Hong Kong Stock Brokers Complain As Fees Cripple Their Profits

Hong Kong Stock Exchange

Hong Kong Stock Exchange


Hong Kong stock exchange traders are no doubt paying the highest fees to trade than any other country in the region. This comes about as the national stock exchange rules are not only outdated but also cutting into profits.One particular industry to be adversely affected is the skin care industry, where at first glance the 0.002 transaction charge fee is attainable. However reality is that with the size of trade goods have been shrunk, the minimum charge per unit of HK stocks traded becomes higher thus eating into traders profits.
The frustration today has come up as years ago executing a big order at once was possible. However with today’s electronic trading policies big orders are divided into smaller HK stock orders. In this case even with the 0.002 transaction charge which can never amount to less than HK $2, becomes significantly higher. This in addition to the falling commission fees being paid and competition, making it almost impossible for some traders to make profits.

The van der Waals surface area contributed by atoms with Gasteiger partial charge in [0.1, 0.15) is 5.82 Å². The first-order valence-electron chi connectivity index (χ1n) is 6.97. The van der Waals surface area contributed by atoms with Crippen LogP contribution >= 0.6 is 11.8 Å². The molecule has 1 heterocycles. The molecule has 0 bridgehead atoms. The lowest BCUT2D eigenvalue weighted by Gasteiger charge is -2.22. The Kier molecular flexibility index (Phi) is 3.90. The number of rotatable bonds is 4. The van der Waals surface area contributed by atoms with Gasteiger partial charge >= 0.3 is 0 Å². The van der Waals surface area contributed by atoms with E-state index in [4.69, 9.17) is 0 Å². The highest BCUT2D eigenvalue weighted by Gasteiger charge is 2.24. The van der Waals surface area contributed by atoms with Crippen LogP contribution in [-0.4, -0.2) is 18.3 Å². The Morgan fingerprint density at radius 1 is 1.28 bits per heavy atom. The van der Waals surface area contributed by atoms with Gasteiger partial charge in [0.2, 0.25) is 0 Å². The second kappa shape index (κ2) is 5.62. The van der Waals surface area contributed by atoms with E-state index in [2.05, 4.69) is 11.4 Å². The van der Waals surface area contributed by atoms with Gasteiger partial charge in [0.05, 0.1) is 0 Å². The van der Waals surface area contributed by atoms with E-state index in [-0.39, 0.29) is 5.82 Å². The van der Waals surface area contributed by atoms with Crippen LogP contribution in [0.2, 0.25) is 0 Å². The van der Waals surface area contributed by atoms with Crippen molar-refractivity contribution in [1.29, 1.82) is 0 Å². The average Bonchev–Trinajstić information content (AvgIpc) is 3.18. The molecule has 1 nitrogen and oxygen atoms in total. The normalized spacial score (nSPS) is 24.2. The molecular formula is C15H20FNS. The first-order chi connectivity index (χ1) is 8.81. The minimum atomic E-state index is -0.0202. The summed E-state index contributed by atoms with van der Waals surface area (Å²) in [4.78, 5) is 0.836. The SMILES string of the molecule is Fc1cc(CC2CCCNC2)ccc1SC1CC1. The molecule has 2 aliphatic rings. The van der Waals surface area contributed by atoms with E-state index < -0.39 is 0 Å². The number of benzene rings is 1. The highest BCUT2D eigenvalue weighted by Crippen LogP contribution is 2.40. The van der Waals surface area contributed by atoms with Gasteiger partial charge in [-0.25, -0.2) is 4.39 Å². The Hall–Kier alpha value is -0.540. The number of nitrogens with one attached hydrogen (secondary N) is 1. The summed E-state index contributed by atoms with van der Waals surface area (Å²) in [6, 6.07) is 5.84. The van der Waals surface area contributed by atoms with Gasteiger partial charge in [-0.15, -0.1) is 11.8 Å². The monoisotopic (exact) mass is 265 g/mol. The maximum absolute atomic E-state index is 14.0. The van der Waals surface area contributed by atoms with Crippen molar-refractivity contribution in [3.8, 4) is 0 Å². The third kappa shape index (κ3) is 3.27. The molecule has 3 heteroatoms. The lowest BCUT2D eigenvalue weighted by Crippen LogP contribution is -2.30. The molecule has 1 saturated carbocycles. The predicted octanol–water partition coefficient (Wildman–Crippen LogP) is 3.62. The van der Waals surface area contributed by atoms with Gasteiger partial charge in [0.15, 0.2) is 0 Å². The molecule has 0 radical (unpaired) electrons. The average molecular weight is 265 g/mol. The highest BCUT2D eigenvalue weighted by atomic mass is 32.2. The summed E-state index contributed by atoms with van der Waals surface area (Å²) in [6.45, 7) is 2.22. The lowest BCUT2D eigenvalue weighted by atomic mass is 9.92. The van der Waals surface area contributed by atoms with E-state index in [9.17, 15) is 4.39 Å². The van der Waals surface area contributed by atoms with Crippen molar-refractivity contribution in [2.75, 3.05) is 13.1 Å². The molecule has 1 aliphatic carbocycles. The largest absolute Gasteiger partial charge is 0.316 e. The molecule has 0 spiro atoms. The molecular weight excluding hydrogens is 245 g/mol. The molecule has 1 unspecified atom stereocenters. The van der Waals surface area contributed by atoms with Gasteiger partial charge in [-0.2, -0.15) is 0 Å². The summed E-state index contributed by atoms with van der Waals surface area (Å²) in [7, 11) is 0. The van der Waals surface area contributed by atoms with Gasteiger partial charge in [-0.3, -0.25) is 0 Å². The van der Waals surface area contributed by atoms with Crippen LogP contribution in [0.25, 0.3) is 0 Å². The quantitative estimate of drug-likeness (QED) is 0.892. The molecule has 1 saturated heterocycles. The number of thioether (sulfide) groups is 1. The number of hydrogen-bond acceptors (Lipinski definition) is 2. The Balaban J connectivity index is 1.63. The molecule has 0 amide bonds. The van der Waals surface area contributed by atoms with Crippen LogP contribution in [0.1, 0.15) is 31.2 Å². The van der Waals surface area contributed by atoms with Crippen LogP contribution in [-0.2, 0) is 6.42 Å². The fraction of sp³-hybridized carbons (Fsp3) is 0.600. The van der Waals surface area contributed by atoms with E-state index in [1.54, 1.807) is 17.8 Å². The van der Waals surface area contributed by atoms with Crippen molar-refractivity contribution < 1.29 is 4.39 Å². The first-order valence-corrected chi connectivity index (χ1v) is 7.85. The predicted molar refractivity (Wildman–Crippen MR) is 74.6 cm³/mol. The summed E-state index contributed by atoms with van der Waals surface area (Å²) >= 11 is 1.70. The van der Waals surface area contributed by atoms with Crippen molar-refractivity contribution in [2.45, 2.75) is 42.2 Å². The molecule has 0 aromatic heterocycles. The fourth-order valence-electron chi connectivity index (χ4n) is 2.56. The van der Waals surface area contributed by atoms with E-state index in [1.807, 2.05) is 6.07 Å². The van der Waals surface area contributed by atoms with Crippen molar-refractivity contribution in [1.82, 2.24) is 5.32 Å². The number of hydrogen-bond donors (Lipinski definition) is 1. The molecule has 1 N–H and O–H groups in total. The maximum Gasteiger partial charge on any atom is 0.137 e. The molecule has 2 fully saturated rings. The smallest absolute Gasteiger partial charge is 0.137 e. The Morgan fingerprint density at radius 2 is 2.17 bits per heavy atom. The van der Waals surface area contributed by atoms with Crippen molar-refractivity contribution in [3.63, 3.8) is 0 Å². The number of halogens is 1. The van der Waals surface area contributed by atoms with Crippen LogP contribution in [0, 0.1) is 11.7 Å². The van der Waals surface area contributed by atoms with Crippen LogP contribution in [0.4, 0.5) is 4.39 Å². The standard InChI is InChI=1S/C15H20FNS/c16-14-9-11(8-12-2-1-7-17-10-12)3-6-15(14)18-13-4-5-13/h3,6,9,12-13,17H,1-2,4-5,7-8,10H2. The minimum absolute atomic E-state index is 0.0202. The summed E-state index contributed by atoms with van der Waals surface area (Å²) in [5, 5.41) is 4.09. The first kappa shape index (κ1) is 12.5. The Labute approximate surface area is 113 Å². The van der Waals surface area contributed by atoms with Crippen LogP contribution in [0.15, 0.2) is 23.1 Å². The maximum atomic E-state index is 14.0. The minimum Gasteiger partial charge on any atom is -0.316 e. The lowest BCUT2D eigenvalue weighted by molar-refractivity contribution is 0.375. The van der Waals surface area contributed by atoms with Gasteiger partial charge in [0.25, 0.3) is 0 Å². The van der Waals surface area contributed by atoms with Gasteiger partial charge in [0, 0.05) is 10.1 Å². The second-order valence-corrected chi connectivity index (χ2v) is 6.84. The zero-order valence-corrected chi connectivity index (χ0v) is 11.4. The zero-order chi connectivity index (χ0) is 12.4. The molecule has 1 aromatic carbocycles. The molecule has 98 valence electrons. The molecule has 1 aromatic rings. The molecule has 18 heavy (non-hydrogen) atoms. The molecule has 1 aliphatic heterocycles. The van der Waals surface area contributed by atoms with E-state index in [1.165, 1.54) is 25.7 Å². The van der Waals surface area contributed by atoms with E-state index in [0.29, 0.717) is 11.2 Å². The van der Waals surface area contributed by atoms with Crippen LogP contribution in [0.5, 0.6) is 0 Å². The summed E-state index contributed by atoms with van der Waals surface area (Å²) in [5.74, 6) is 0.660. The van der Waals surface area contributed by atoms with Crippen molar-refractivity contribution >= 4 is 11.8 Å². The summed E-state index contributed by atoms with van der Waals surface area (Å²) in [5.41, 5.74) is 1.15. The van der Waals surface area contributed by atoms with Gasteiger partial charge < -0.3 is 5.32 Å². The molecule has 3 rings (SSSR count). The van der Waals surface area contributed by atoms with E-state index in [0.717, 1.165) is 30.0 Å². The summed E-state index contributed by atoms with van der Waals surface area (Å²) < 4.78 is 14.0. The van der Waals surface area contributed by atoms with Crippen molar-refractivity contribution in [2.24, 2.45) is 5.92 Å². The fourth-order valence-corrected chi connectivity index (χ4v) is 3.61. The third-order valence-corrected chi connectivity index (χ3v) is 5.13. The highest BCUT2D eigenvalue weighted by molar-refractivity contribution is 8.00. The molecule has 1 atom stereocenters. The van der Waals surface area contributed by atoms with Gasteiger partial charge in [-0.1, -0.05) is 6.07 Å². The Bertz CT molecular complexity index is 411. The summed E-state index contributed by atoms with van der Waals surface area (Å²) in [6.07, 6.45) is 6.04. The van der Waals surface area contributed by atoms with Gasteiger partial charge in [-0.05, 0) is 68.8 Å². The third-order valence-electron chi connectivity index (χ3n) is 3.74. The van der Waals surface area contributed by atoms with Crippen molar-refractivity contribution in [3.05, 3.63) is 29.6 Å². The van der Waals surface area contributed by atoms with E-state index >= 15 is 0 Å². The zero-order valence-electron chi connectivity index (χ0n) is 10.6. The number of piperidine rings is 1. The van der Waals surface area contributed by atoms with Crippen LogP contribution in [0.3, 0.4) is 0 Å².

Fee generation

In a recent survey done more than 90% of the Hong Kong stock exchange have to pay the minimum charge. This is regardless of the fact that the minimum charge regulation has been around for 22 years. In addition, transactions of a small amount of HK$100,000 also pay the minimum levy fee. This translates to a trading cost of 0.0076% average of the transaction value. Comparing it with neighboring Tokyo stock exchange, this is three times more and double fees compared to Australia’s. With Hong Kong being one of the major operators in Asia still having the fixed minimum fee levy for execution purposes, large trading firms around the world are steering clear from its market.

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No alternative avenues


With the HK stocks regulations having little to no change, brokers have no alternative avenue to trade other than the Hong Kong Monopoly. With a record of 18% earned as fees from its sales as end of last year, translating to about HK$2.4 billion, there are still no plans to change the fee as of yet. According to Calvin Tai, head of clearing at Hong Kong bourse, there are a lot of exercises involved and changing the fee immediately will affect the cost structure already in place. However, all firms are remaining conscious with costs even with clients paying per point basic, to ensure that profits are realizable.

The change 

All in all some Hong Kong stock exchange trading firms are taking the initiative themselves to minimize the profits in a quest of making clients happy. This is realized as most instead of slicing orders into very small orders are combining orders, ensuring that profits to traders is realized.


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